Speaking of Margaret Hamilton, I'm surprised that no-one has mentioned that David Hallberg has the same profile that she does. He is a noble dancer of the first water, and we all forgive him his nose and his chin -- but who of us has failed to notice this flaw? It doesn't incapacitate him, since he is able -- like Lynn Seymour (whom Macaulay mentioned) by the power of his imagination to project an image so idealized, and with such power, that we only see the aspects of his performance that matters. The clips Hookham has posted on YouTube of his Albrecht with the Bolshoi are transcendently noble and beautiful, in their musicality, style, and deployment of the technique. Beautiful, beyond anything I've myself ever seen in this role, whether live or on screen. If I were writing about him for any of the papers I write for, I would criticize nothing and praise everything.... for his odd face does not matter enough to detract from the glorious rhythmic design he's created in this portrayal.

What matters is what he makes you see.

If with a dancer what you can't help seeing is how much worse they danced than last year, you have to say so -- as gently as possible, unless there's something about the performance that is flat-out offensive. In my case, I can sometimes simply bite my tongue and say nothing -- that is to say, not review the performance at all. No artist likes to be ignored, and you can sometimes express your displeasure by saying nothing. Your editor may let you do that -- but not often. You DO have to say what you think.

#12 JMcN

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Posted 31 December 2010 - 02:19 AM

I think it's all to easy for critics to be critical in rude and negative ways. When things, including individual dancers, are not good then surely there can be a positive way to point out the issues. Speaking to a dancer some years ago she told a friend and I that the first time she saw her name in a review the comment about her was "X should have been strangled at birth". How offensive and hurtful is that and it surely cannot be a critique.

#13 bart

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Posted 31 December 2010 - 05:32 AM

What matters is what he makes you see.

Absolutely.

There's a converse, I suppose: performers who, for whatever reason, can not (or ever) make you see what the role seems to demand.

Both can and should be discussed by critics, though I tend to prefer erring on the side of more neutral, descriptive criticism rather than on the use of strong negative adjectives.

And ... what about kfw's question as relates to criticism of a choreographer? (Eg. Ratmansky = "idiot".) I get the point of the review. I dont' know why "idiot" seems to me to be more genteel, more subtle, and therefore more acceptable than "cretin" in French, or "jerk," or "ass," or "insensitive boor." But it does. II suspect that Johnson was reaching for something be believed to be less strong than he really wanted to say.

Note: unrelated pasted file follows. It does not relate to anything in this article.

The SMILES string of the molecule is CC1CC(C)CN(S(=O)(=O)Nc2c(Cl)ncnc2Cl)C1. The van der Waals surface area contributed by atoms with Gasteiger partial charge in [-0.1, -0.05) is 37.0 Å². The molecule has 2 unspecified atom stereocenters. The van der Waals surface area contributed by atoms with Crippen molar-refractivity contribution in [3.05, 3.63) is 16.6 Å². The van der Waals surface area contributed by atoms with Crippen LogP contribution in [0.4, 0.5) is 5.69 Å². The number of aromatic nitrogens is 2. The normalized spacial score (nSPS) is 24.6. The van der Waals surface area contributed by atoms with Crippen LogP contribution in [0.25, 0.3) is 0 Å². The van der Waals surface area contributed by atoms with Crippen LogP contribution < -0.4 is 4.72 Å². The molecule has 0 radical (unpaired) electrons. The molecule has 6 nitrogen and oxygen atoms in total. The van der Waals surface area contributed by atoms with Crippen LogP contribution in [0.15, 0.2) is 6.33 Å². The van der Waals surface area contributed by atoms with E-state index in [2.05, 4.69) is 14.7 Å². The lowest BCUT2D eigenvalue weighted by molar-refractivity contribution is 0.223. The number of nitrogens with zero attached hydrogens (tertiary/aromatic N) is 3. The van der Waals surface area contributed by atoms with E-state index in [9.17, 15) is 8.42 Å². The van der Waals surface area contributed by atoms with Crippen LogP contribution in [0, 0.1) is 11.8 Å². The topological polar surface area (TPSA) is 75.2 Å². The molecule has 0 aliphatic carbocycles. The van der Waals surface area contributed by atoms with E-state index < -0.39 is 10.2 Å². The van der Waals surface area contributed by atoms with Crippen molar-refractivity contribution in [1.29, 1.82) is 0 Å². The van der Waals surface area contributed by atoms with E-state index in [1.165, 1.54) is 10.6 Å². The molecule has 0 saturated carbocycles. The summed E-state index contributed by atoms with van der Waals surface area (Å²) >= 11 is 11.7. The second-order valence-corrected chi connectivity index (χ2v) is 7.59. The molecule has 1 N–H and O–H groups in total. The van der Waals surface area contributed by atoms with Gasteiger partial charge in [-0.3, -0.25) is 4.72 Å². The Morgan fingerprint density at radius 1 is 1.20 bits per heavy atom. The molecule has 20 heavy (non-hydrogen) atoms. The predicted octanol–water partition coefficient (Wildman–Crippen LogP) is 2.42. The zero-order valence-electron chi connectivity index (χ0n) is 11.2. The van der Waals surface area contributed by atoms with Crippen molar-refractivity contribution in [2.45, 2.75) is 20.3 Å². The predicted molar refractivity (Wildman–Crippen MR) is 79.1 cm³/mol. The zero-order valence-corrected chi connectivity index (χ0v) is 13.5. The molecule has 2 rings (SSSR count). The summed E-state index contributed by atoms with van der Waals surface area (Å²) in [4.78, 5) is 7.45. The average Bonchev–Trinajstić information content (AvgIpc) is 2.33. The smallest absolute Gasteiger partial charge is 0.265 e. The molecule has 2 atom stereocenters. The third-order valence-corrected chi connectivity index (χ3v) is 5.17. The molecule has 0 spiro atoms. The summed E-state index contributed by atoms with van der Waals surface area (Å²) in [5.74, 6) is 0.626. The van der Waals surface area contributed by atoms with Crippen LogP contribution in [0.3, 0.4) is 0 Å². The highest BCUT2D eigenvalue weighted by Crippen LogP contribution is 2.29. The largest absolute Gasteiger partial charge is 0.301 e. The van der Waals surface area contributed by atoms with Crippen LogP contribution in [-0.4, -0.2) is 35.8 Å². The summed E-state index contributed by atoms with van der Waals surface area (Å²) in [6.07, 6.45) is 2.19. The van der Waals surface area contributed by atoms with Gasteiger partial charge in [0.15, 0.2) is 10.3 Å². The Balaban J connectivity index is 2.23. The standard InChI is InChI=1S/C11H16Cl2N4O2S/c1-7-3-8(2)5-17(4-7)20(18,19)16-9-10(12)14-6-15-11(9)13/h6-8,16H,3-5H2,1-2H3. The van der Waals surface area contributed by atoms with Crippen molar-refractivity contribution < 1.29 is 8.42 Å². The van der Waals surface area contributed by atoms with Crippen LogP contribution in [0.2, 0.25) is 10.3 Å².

#14 kfw

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Posted 31 December 2010 - 06:09 AM

[I dont' know why "idiot" seems to me to be more genteel, more subtle, and therefore more acceptable than "[i]cretin[/i]" in French, or "jerk," or "ass," or "insensitive boor." But it does. II suspect that Johnson was reaching for something be believed to be less strong than he really wanted to say.

I read "idiot" as "stupid jerk." Others may read it differently, but it's a strong insult in any case. I cannot imagine why the writer or his editor would find it reasonable or acceptable to go ad hominem because of an artistic choice. He could have focused on the choice, even calling it a dumb choice if he felt the need to vent. But to attack Ratmansky personally?

#15 bart

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Posted 31 December 2010 - 08:32 AM

kfw, I see your point. Many readers, probably most, would read this as you did. Possibly I was thinking about the element of absurdity that "idiot" can convey in English, as in the 1930s movie "Idiot's Delight." Or its affectionate use in statements like: "You're such an idiot. I love you."

But what I forgot is that context counts. A review that tosses around terms like "appalling," "tortured," and styupefyingly bland and unmusical," has -- one can safely say -- taken off the gloves.

Your post led me to think about the original sentence ...

Ratmansky is an idiot to turn this celestial ballerina role into an occasion for bathos and comedy

,,, as compared with a possible alternative ...

Ratmansky made an idiotic choice when he turned this celestial ballerina role into an occasion for bathos and comedy.

But I can't figure out whether the second option is better or not. :unsure:

P.S. Thank goodness that Johnson did not suggest that Ratmansky had been eating too many Sugar Plums. That -- as poor Alastair Macaulay discovered -- might have become a national scandal. :wink: